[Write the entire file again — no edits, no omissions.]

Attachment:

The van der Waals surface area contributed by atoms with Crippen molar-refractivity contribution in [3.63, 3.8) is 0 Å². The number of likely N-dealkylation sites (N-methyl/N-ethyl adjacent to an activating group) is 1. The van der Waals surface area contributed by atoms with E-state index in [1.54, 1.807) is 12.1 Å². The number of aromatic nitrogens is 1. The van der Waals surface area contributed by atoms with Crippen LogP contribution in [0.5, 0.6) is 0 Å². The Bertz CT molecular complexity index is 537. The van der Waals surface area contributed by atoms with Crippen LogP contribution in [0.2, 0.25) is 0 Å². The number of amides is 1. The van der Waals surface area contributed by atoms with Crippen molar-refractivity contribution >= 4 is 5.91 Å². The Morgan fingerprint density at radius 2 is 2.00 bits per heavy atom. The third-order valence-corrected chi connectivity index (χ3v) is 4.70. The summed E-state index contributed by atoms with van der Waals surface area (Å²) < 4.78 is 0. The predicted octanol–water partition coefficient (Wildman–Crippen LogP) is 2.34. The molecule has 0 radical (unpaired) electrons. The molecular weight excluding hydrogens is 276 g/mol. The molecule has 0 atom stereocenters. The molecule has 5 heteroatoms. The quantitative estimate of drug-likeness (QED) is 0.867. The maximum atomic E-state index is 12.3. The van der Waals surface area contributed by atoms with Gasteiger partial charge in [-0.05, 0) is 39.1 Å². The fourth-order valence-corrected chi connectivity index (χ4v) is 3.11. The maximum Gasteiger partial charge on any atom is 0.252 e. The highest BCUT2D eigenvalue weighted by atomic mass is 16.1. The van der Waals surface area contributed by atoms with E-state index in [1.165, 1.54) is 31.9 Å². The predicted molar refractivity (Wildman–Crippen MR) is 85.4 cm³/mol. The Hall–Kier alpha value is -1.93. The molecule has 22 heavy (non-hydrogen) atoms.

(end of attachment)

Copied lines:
The van der Waals surface area contributed by atoms with Crippen molar-refractivity contribution in [3.63, 3.8) is 0 Å². The number of likely N-dealkylation sites (N-methyl/N-ethyl adjacent to an activating group) is 1. The van der Waals surface area contributed by atoms with E-state index in [1.54, 1.807) is 12.1 Å². The number of aromatic nitrogens is 1. The van der Waals surface area contributed by atoms with Crippen LogP contribution in [0.5, 0.6) is 0 Å². The Bertz CT molecular complexity index is 537. The van der Waals surface area contributed by atoms with Crippen LogP contribution in [0.2, 0.25) is 0 Å². The number of amides is 1. The van der Waals surface area contributed by atoms with Crippen molar-refractivity contribution >= 4 is 5.91 Å². The Morgan fingerprint density at radius 2 is 2.00 bits per heavy atom. The third-order valence-corrected chi connectivity index (χ3v) is 4.70. The summed E-state index contributed by atoms with van der Waals surface area (Å²) < 4.78 is 0. The predicted octanol–water partition coefficient (Wildman–Crippen LogP) is 2.34. The molecule has 0 radical (unpaired) electrons. The molecular weight excluding hydrogens is 276 g/mol. The molecule has 0 atom stereocenters. The molecule has 5 heteroatoms. The quantitative estimate of drug-likeness (QED) is 0.867. The maximum atomic E-state index is 12.3. The van der Waals surface area contributed by atoms with Gasteiger partial charge in [-0.05, 0) is 39.1 Å². The fourth-order valence-corrected chi connectivity index (χ4v) is 3.11. The maximum Gasteiger partial charge on any atom is 0.252 e. The highest BCUT2D eigenvalue weighted by atomic mass is 16.1. The van der Waals surface area contributed by atoms with E-state index in [1.165, 1.54) is 31.9 Å². The predicted molar refractivity (Wildman–Crippen MR) is 85.4 cm³/mol. The Hall–Kier alpha value is -1.93. The molecule has 22 heavy (non-hydrogen) atoms.